The Eagles officially acquired Bennett on March 14, although the deal was reported a week earlier. Long's new contract was filed with the NFLPA on March 15, but there is a good chance he agreed to it and signed it before the Bennett acquisition.

Whether or not Long knew Bennett was coming to the Eagles when he signed the restructured deal is unknown. But at some point Long knew about their interest in Bennett and even gave Bennett a "glowing recommendation" when the Eagles asked, according to an interview Long gave to SBNation.  

Long wouldn't appear to have many options. He could retire, in which case he would have to return the $500,000 bonus he received from the Eagles last week.

He could request a trade, which would be bizarre for someone who signed a contract extension just a few days earlier.

Or he could simply play under the terms of the contract restructure and pay increase, which was first reported by Field Yates of ESPN and confirmed by NBC Sports Philadelphia with a source familiar with the renegotiation.

As for the contract itself, including that $500,000 roster bonus — which was also in the previous version of the contract — Long would receive $3 million guaranteed this year instead of $1.5 million non-guaranteed plus $750,000 in easily achieved roster bonuses.

Long had five sacks and forced four fumbles last year as a rotational defensive end. He wound up playing 496 snaps, 10th-most on the defense and only about 10 per game fewer than starter and Pro Bowler Brandon Graham and five per game fewer than starter Vinny Curry, who the Eagles released.

Long, who turns 33 next week, has 63½ career sacks. His 5.0 sacks last year were his most since 2013. He's won back-to-back Super Bowls the last two years with the Eagles and Patriots.

What happens next?

Long has demonstrated that the money is secondary to him. He donated his entire 2017 base salary to charity.

At some point very soon, the Eagles will need him to decide whether he's even going to have a 2018 base salary.

Terrell Owens digs deep to find his Hall of Fame presenter

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Terrell Owens digs deep to find his Hall of Fame presenter

A day after we found out that Brian Dawkins picked Troy Vincent to introduce him at the Pro Football Hall of Fame induction ceremony this summer, Terrell Owens has picked his presenter. 

No surprise: It's not Donovan McNabb.

After alienating many people in the league throughout his tremendous career, Owens picked a name from his early days. Longtime NFL assistant coach George Stewart, who was Owens' receivers coach in San Francisco, will introduce T.O. at the 2018 induction.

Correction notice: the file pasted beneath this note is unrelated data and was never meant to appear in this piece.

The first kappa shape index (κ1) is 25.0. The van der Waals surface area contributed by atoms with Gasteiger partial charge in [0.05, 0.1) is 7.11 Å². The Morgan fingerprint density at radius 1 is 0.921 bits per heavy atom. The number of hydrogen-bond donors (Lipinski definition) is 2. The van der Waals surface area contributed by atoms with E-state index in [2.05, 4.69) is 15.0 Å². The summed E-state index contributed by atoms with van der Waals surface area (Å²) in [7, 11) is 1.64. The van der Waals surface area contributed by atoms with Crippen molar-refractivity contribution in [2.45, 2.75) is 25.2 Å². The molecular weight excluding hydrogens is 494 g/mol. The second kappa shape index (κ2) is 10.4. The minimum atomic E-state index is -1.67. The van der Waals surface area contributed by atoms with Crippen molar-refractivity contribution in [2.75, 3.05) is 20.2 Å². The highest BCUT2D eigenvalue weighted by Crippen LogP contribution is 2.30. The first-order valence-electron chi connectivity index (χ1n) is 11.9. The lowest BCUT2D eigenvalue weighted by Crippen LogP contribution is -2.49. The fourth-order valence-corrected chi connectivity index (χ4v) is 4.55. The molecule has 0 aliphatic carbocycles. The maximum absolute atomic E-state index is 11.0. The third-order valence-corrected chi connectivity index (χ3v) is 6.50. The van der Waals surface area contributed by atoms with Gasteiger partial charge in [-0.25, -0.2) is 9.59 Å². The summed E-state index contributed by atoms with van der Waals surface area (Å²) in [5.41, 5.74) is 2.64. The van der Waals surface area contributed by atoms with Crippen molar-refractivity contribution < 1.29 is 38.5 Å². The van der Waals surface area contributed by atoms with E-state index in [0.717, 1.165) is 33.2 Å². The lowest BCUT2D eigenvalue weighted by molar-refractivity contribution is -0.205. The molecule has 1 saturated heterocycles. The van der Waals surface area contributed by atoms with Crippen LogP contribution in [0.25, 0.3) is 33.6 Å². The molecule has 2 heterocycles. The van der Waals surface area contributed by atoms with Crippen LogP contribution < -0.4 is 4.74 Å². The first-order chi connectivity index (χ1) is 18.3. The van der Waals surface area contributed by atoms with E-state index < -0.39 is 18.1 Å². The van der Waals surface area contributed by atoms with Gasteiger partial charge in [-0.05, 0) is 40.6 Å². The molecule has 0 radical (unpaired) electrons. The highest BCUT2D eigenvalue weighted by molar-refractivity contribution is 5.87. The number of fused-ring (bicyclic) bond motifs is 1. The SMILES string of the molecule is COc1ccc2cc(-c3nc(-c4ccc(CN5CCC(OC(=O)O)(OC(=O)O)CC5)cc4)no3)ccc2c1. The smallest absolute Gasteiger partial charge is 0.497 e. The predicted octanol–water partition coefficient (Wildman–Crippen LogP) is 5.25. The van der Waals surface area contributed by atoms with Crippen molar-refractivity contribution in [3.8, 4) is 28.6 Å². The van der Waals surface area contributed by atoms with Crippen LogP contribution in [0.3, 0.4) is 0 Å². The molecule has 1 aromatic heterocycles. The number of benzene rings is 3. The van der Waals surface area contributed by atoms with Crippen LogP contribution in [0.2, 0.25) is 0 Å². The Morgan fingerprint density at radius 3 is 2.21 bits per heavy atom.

In a video released by the Hall of Fame, Owens said Stewart "knew what to get out of me."

Now special teams coordinator and assistant head coach for the Chargers, Stewart has been an NFL coach for three decades. He began his time in San Francisco in 1996 (Owens' rookie season) as a special teams coach but was their wide receivers coach from 2000-02.

"Things that George Stewart may say, it may be shocking to a lot of people, but not to him because he knows who I am," Owens said. "... To know who Terrell Owens is, you really have to spend some time with him. Fast forward, George Stewart became a father figure to me."

The first season Stewart became the 49ers' receivers coach, Owens went to his first of six Pro Bowls and was named an All-Pro for the first of five times in his career. Owens was a Pro Bowler and an All-Pro in all three of the seasons that Stewart held the position in San Francisco. 

Of course, Owens' growth under Stewart led to his becoming one of the biggest stars in the NFL.

Eventually, Owens forced his way out of San Francisco and got to Philadelphia. With the Eagles, Owens had a short and tumultuous two seasons, but was also dynamic on the field and nearly helped them pull off a Super Bowl win over the Patriots. 

Owens averaged 93.5 receiving yards per game during his time in Philadelphia, the highest average in franchise history. It wasn't his play that led to his downfall in Philly. It was his beef with McNabb, along with his attempt to strong-arm the Eagles into a new contract. 

Owens was a divisive personality for his entire career. It's likely the reason it took him three tries to make it into the Hall of Fame. Because his numbers don't lie: He's one of the best receivers of all time.